Comparative Studies Using a Rigid Thoracoscope and Fiberoptic Bronchoscope to Iteat Spontaneous Pneumothorax (7)
The results of using the outer sheath and FB method described herein on 19 patients with spontaneous pneumothorax are shown in Table 2 and in the following tabulation, listing numbers of cases (numbers within parentheses are percentages):
Successful high-frequency coagulation 8 (42)
Successful the first time 1
Recurrence after improvement following coagulation; repeat coagulation 1
Healed after fibrinogen and thrombin injection and spray 7 (37)
Recurrence after high-frequency coagulation; fibrinogen and thrombin injected 1
Fibrinogen and thrombin injection into blebs 2
Fibrinogen and thrombin injection and spray 1
After high-frequency coagulation, fibrinogen and thrombin sprayed 2
Fibrinogen and thrombin sprayed 1
Comparative Studies Using a Rigid Thoracoscope and Fiberoptic Bronchoscope to Iteat Spontaneous Pneumothorax (6)
The outer sheath is usually inserted under local anesthesia into the anterior axillary line between the fourth and fifth intercostal space while the patient is in a lateral position with the unaffected side down in the same manner used for the insertion of a thoracic drain. After removal of the mandrin, a FB is inserted, and the thoracic cavity is observed. The FB passes smoothly through the outer sheath, and since the length of the FB protruding from the tip is freely adjustable, extensive observations are possible, including the posterior surface of the lung, as well as the interlobar surfaces.
Comparative Studies Using a Rigid Thoracoscope and Fiberoptic Bronchoscope to Iteat Spontaneous Pneumothorax (5)
Thoracoscopic Therapy Using The FB
Materials and Methods
A total of 19 cases were treated using an FB. The group consisted of 14 cases where rest and thoracic cavity drainage did not provide sufficient improvement for discharge, 4 patients readmitted due to recurrence after discharge following thoracic drainage, and one case of recurrence and readmission following improvement after rigid thoracoscopic bleb electrocoagulation.
Comparative Studies Using a Rigid Thoracoscope and Fiberoptic Bronchoscope to Iteat Spontaneous Pneumothorax (4)
Blebs were endoscopically visible in only about one half of the group, and healing occurred in most members of this group following coagulation therapy. Consequently, therapeutic efficacy was directly related to our ability to visualize blebs. In only five cases (16 percent) in which blebs could be visualized was therapy unsuccessful; however, three of these cases involved giant blebs with a diameter of 4 cm or greater, and two cases involved multiple blebs. If we consider only those cases in which all blebs were visible, an excellent success rate of 17 out of 22 cases (77 percent) was achieved.
Comparative Studies Using a Rigid Thoracoscope and Fiberoptic Bronchoscope to Iteat Spontaneous Pneumothorax (3)
All 17 patients improved and were discharged. Only 3 (17 percent) of the 17 patients experienced a recurrence of spontaneous pneumothorax at 1 month, 5 months, and 4 years after treatment, respectively. The range of the period of observation was 20 to 72 months, with an average of 51 months. Consequently, when therapy was successful, the rate of recurrence was low. Only 13 cases (16 percent) required thoracotomy, which was a 50 percent reduction in frequency compared to our experience over a four-year period prior to the use of a rigid thoracoscope; however, the success rate for the 17 of 31 cases which did not respond to conservative therapy was only 55 percent.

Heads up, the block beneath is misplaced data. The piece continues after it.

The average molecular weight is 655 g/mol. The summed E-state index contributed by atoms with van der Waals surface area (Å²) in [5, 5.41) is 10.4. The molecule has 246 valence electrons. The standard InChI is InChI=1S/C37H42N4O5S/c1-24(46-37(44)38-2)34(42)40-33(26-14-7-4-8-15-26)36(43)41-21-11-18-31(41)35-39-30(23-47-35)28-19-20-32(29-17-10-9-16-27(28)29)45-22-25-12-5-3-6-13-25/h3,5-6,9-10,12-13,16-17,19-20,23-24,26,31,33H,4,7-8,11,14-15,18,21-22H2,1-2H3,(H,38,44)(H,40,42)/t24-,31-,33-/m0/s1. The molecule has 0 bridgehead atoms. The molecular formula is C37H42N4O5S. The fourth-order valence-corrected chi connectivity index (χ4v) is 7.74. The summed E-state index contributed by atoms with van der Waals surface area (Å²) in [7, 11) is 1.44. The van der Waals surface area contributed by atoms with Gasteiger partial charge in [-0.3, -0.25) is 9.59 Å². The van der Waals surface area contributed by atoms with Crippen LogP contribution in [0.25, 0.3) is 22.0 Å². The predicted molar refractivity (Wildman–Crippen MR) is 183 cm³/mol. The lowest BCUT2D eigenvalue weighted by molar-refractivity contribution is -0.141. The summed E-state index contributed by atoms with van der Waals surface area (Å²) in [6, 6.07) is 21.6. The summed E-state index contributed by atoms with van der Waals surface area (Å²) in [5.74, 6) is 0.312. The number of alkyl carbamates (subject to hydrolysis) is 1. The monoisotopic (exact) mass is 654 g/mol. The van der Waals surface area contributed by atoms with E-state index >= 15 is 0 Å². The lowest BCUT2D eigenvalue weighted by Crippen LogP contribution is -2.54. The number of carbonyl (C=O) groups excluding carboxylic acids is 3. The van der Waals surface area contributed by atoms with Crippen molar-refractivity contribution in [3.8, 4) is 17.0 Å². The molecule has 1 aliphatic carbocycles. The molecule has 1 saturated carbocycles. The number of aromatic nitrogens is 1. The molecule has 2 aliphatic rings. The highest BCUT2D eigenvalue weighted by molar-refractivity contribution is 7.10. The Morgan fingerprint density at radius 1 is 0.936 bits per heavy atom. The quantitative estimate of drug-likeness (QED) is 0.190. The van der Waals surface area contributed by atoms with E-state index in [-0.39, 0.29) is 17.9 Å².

Comparative Studies Using a Rigid Thoracoscope and Fiberoptic Bronchoscope to Iteat Spontaneous Pneumothorax (2)
Bleb Electrocoagulation Therapy Using a Rigid Thoracoscope
Materials and Methods
Between January 1981 and December 1987, a total of 31 out of 79 patients with spontaneous pneumothorax were treated using a rigid thoracoscopic procedure. Twenty-five patients were selected on the basis of a lack of improvement or the inability to discharge the patient after one to three weeks of treatment involving rest and thoracic cavity drainage. In addition, six patients were selected on the basis of recurrence and readmission after improvement and discharge following thoracic cavity drainage, etc. A rigid thoracoscope (Machida THR-SL-A) was inserted under local anesthesia into the anterior axillary line between the fourth and fifth intercostal space of the thoracic cavity to identify blebs. When blebs were found, we performed high-frequency bleb electrocoagulation.
Comparative Studies Using a Rigid Thoracoscope and Fiberoptic Bronchoscope to Iteat Spontaneous Pneumothorax (1)
Prior to 1978, the conventional treatment of pneumothorax generally consisted of conservative therapies such as rest, needle puncture, or thoracic cavity drainage; however, when those therapies were not effective or when relapse occurred, a thoracotomy was performed. This was the therapeutic policy at our hospital, as well. For example, between 1978 and 1980, eleven out of 32 patients with spontaneous pneumothorax who were admitted to our hospital required a thoracotomy; however, beginning in 1978, Takeno et al reported favorable results using a rigid thoracoscope and high-frequency electrocoagulation therapy (SPECT)2* in the treatment of blebs in patients with spontaneous pneumothorax where conservative therapy was ineffective. Consequently, in 1981, we adopted the SPECT thoracoscopic method for the treatment of spontaneous pneumothorax, where appropriate.